He governor of Arizona, Doug Ducey, gave his annual report of the state focused on the covid-19, and this time his presentation was made virtually from your office, with a duration of 22 minutes, instead of doing it in front of all the legislators in the Capitol as it has done in the last 5 years.
He regretted that 10,000 people in the state have lost their lives in this fight against the virus.
“Everyone agrees that the pandemic remains the most significant threat we face and will require vigilant attention for the next several months,” Ducey said.
Ducey made an emphatic defense of handling the pandemic
Arizona for the second time is considered one of the worst outbreak points of covid-19 globally and faces a potential peak due to the holiday season. The growing number of cases has crowded hospitals, despite this the governor did not announce plans to intensify mitigation measures or expand aid, rather he defended his handling of the pandemic.
“Since the beginning of covid-19, there have been disagreements on how to handle it,” he said.
The president clarified during the report that although he has been asked on different occasions why he does not implement stronger measures such as the mandatory use of masks or a curfew in the state, he basically said that he has compelling reasons.
“It’s a question that only makes sense if you forget about everything else, all the other problems that locks put in place,” Ducey said. “If we are really all in this together, then we have to appreciate that for many families, ‘confinement’ does not mean inconvenience, but catastrophe.”
He also referred to city leaders such as the mayor of Phoenix, Kate Gallego, and the mayor of TucsonRegina Romero, who have criticized the governor’s handling, saying that he had no desire to “hand over the keys to the mayors who have expressed every intention of closing their cities.”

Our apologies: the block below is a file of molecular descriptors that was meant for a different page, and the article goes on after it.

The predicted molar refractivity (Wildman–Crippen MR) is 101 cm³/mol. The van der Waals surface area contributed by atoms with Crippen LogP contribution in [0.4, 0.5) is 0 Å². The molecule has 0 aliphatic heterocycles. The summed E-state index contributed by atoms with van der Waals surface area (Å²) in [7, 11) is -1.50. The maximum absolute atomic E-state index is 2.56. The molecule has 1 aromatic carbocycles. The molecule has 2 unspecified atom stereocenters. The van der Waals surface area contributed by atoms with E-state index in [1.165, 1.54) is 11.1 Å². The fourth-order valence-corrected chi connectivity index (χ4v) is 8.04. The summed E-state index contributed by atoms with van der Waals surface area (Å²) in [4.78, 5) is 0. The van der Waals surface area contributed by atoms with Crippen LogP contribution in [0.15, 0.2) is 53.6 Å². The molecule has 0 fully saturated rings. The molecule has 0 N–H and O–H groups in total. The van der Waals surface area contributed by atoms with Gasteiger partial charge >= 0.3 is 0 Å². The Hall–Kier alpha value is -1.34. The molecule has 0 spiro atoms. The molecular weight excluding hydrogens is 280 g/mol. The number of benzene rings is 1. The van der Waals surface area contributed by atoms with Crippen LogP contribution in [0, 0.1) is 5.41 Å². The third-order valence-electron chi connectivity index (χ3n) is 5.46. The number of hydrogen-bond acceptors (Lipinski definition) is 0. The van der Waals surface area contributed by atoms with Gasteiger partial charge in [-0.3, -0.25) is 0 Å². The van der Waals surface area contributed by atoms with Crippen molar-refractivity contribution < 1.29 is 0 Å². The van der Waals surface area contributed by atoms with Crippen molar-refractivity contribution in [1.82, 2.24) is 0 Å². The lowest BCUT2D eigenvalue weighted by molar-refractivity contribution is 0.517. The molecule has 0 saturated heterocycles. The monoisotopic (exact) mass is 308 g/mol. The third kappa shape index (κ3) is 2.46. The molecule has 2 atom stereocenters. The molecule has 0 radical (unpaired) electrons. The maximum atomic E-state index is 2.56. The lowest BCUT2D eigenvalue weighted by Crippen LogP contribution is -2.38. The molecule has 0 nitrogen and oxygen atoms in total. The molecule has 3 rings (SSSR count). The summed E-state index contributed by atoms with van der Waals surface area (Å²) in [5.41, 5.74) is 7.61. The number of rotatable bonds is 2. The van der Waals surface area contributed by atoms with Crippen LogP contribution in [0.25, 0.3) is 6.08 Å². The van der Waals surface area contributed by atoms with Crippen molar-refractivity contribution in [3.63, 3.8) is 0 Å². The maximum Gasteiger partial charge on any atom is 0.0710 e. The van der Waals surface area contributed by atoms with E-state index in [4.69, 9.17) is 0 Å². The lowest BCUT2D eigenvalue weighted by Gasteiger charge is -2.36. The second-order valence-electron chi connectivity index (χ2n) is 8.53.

At the same time, he was enraged by the attempt by some Republican lawmakers to revoke the emergency declaration he had issued last March. “Why not end the public health emergency?” said. “It’s simple. Because we are in a public health emergency.”
Back to classrooms
Ducey also addressed the issue that concerns many parents in the Hispanic community, K-12 education in the midst of the pandemic, advocating for a speedy return to in-person learning for all students. The Arizona leader said children participating in distance learning had missed “experiences that cannot be duplicated on a computer screen.”
“In strange and difficult circumstances, parents and teachers have done their best with their resources,” Ducey said. “But it’s time for our students to get back where they belong.”
Although decisions about remote learning are largely up to school districts, Ducey said the state “would not fund empty seats or allow schools to remain in a perpetual state of closure.”
A 2020 report from Arizona’s auditor general identified more than a dozen school districts heading for “financial hardship,” a number that has almost certainly risen due to drops in funding linked to lower enrollment. Statewide, Arizona schools have lost an estimated 50,000 students, according to a report The Arizona Republic.
Schools Superintendent Kathy Hoffman called Ducey’s comments a “slap in the face” to educators who have taught from home since March.